MacIver News Service | July 25, 2019
By M.D. Kittle
MADISON, Wis. — “Titanic” didn’t need a spoiler alert.
And it doesn’t take a genius to see where Gov. Tony Evers’ Joint Task Force on Payroll Fraud and Worker Misclassification — loaded down with Big Labor representatives — appears to be heading.
The vast majority of public members on the task force — five of six — are union leaders or have deep ties to organized labor, according to a membership list obtained by MacIver News Service.
Even some of the state bureaucrats who round out the investigative panel are closely connected to Big Labor.
Business advocates expressed concern about the outsized role labor looks to play on the task force.
“If that’s the way the makeup of the task force remains, then I think that’s really unfortunate and a missed opportunity,” said Scott Manley, senior vice president of Government Relations for Wisconsin Manufacturers & Commerce.
There is also concern from construction industry officials that contractors are being unfairly targeted. Misclassification of independent contractors occurs among janitorial services, Internet providers, and throughout the exploding gig economy, too. But the task force, at least based on the initial rhetoric, seems fixed on the construction trade.
In April, Evers, surrounded by Wisconsin union leaders, signed the executive order creating the task force.
Call it return on investment. The Big Labor governor’s campaign hauled in north of $1.57 million from unions, or about 40 percent of the nearly $4 million Evers collected in campaign contributions. The Carpenters union, for instance, contributed $172,000 to Evers’ campaign.
They expect to get their money’s worth. The task force, it would seem, is a good start.
“This executive order shows that the new administration is committed to improving the lives of construction workers in Wisconsin and that Wisconsin supports small business owners who have had to compete against unscrupulous contractors who hurt Wisconsin taxpayers, businesses and workers,” stated the International Union of Painters and Allied Trades District Council 7 in an April press release.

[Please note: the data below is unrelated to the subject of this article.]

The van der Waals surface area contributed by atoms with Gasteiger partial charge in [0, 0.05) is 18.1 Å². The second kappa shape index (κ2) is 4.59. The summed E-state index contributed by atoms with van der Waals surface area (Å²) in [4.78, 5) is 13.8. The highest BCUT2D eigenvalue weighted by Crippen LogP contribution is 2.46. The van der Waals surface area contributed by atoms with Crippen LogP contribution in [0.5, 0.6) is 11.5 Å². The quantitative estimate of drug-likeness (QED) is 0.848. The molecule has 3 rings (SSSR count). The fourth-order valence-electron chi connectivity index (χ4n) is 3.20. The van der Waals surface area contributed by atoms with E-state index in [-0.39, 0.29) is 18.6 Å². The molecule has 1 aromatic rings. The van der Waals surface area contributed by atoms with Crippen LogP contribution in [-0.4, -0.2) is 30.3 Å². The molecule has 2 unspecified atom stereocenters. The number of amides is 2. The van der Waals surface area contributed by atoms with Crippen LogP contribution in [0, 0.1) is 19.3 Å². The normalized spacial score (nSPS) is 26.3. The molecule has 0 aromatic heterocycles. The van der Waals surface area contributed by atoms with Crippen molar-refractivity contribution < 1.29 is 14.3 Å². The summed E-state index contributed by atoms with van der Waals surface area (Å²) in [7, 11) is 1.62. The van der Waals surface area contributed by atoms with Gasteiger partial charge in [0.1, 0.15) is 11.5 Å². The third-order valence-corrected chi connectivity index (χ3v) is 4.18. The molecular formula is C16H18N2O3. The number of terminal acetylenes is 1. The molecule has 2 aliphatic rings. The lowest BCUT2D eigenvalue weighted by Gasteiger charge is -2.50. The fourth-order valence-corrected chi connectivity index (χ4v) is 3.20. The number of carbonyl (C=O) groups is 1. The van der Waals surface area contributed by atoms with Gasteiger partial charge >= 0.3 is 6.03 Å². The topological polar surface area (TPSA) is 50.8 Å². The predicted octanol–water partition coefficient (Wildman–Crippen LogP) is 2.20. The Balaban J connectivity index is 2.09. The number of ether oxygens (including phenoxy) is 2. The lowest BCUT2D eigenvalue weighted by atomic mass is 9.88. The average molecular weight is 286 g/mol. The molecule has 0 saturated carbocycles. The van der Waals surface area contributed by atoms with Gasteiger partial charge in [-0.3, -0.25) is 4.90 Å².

Andrew Buck, director of Government Affairs for IUPAT DC7, was named to the task force, according to a document released this month but apparently not made public. (***Editor’s Note: The Evers press office and the Department of Workforce Development refused to return MacIver News Service’s multiple requests for task force member names. MacIver finally obtained the document via request to the office of Rep. Warren Petryk (R-Eleva), a member of the Assembly’s Labor committee.)
Buck is joined by Mark Reihl, Unemployment Insurance administrator for the Department of Workforce Development. Before joining the Evers administration, Reihl for years served as executive director of the Wisconsin State Council of Carpenters and political director for the Wisconsin division of North Central States Regional Council of Carpenters — background not noted in the DWD press release announcing Reihl’s hiring.
Also on the panel, Stu Wilson, Local Sheet Metal Workers’ business representative from Milwaukee.
There is no doubt that payroll fraud is a problem among a small group of employers. They intentionally slap the “independent contractor” label on employees to avoid paying unemployment and other benefits and wages workers are entitled to.